Book review: Shin Kyung-sook – The Girl Who Wrote Loneliness

Shin Kyung-sook: The Girl Who Wrote Loneliness Translated by Jung Ha-yun Pegasus Book, New York, 2015, 369pp Originally published as 외딴방, Munhakdongne, 1995 When reading Ahn Jung-hyo’s White Badge, I found myself wondering why, despite what I thought was my general antipathy to novels with listless central characters who can’t seem to find their way […]

Book review: Lee Yil – Dynamics of Expansion and Reduction

Lee Yil: Dynamics of Expansion and Reduction Selected Writings on Korean Contemporary Art, 1970 – 1996 Initial draft translations: Chung Yeon-shim, Park Eun-ah, Park Sung-ji Final translations: Paul O’Kane, Song Bada Published by AICA (International Association of Art Critics) / Les Presses du Réel, Dijon, France, 2018, 212pp How often do you read the learned […]

Book Review: Ahn Jung-hyo – White Badge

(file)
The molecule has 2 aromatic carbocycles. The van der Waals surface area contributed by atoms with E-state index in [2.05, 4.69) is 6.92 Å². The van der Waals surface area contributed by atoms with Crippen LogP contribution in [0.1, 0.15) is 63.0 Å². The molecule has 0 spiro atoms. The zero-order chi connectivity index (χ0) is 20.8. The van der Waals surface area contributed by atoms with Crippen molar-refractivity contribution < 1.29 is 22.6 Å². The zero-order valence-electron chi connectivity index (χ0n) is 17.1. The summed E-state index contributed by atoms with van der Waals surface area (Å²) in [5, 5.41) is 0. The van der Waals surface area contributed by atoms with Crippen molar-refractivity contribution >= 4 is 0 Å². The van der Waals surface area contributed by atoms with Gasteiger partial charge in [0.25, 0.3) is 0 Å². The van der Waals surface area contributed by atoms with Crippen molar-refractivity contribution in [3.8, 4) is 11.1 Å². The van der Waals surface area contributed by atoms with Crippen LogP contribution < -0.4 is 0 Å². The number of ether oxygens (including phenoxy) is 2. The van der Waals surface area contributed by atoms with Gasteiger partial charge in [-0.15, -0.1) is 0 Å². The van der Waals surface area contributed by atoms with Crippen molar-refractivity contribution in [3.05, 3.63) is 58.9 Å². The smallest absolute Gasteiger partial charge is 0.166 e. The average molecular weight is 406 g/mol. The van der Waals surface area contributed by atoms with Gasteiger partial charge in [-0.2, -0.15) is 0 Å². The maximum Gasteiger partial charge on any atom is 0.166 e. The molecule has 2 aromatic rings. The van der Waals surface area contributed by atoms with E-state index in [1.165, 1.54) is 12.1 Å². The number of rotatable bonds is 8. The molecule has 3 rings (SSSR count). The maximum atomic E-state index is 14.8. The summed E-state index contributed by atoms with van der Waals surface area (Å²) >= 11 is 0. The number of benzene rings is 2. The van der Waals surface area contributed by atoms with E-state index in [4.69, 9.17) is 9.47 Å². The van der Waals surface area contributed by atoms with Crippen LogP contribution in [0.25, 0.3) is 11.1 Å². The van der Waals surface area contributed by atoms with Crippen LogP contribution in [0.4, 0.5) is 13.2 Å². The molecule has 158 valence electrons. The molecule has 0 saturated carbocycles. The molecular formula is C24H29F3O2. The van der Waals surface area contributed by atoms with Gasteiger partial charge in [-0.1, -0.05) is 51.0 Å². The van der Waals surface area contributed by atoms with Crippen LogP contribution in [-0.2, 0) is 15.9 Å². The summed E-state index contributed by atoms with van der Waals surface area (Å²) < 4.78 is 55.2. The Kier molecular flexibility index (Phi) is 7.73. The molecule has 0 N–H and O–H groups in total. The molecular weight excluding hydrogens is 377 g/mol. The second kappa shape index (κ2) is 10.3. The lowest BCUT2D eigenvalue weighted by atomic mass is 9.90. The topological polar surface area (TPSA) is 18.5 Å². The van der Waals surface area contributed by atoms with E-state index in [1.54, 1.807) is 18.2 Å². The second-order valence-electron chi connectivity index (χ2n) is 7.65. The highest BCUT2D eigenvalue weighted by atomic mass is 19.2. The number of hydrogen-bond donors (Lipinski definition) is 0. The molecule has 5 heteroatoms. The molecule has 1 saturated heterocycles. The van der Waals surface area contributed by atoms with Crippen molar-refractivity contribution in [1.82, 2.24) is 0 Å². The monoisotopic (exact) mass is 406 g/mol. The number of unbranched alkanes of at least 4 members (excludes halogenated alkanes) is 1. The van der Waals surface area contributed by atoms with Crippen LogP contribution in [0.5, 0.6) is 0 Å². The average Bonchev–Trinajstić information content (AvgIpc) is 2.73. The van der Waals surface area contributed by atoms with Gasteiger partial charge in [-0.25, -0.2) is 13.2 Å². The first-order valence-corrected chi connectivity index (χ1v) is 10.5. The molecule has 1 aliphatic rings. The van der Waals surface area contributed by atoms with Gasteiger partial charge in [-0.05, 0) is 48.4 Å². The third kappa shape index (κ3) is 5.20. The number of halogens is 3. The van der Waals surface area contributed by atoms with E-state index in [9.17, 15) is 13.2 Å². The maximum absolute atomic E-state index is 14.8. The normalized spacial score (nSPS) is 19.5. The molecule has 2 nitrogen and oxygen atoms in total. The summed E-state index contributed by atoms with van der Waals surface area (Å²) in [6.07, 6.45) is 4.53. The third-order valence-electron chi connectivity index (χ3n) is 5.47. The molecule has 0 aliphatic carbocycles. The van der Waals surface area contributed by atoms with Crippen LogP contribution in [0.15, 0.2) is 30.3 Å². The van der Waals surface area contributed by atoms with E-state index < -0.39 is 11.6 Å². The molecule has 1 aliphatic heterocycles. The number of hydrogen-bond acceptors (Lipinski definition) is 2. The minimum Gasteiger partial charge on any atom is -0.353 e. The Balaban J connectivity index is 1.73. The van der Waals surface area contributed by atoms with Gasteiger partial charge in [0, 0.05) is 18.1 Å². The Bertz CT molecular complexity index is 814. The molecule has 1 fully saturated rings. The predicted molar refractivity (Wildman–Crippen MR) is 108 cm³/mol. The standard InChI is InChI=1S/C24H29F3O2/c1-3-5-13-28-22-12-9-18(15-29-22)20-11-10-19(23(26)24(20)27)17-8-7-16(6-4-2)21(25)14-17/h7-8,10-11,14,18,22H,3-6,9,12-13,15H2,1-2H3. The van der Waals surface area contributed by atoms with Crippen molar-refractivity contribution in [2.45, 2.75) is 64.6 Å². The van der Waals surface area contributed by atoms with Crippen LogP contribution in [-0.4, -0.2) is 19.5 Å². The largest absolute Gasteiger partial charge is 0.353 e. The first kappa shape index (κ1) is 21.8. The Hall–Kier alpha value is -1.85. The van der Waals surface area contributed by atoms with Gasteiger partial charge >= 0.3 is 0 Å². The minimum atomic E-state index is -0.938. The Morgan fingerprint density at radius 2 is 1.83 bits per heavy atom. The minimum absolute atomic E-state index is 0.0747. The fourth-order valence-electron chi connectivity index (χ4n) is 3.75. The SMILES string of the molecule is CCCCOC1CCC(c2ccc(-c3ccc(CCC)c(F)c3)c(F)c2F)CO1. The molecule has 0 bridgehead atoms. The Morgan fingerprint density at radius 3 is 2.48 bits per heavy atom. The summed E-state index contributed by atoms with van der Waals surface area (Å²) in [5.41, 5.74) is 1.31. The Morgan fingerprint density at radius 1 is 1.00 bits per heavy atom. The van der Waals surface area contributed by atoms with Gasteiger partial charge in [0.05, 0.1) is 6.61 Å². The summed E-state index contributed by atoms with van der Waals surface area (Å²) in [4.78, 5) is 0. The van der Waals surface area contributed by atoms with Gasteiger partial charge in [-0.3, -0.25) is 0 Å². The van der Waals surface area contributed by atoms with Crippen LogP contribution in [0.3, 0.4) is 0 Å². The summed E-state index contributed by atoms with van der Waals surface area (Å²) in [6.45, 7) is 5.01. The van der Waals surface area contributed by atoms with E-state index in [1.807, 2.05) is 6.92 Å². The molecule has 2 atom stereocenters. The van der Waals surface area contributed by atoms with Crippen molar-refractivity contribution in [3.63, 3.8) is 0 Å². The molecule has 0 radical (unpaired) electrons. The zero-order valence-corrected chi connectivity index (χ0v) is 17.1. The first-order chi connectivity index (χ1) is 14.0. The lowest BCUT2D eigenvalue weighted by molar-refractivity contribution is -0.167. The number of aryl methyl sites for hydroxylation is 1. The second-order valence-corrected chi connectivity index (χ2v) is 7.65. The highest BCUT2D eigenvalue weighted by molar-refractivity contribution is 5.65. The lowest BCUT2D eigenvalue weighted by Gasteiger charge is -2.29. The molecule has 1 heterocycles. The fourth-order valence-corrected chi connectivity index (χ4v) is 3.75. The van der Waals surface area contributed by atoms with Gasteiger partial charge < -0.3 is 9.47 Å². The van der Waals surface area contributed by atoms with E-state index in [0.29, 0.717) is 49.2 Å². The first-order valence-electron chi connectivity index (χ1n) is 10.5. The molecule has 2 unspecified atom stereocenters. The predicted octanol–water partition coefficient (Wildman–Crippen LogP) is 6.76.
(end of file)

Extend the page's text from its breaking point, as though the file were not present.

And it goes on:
Ahn Jung-hyo: White Badge Soho Press, NY, 1989, 337pp Originally published as 하얀전쟁, 1983 Translated by the author If I saw Jeong Ji-young’s White Badge (1992) when it screened in London eight years ago, I do not remember it. I cannot imagine having a similar lapse of memory concerning Ahn Jung-hyo’s Vietnam war novel on […]

Book review: Yi Kwang-su — The Soil

Yi Kwang-su: The Soil Translated by Hwang Sun-ae and Horace Jeffery Hodges Dalkey Archive, 2013, 512pp Originally published as 흙, 1932-3 Yi Kwang-su’s The Soil, at over 500 pages long, is not a book that immediately entices you to read it. But with a screening of Kim Ki-young’s adaptation of the novel coming up shortly […]

The Kim Aeran essay contest: so far, so good

I struggled with previous KLTI Essay Contests. With There a Petal Silently Falls, having read it three times, I still couldn’t find an angle into it, and although I wrote an essay it was a pretty uninspired offering. With Who Ate Up all the Shinga, I probably enjoyed the book more, but again couldn’t really connect […]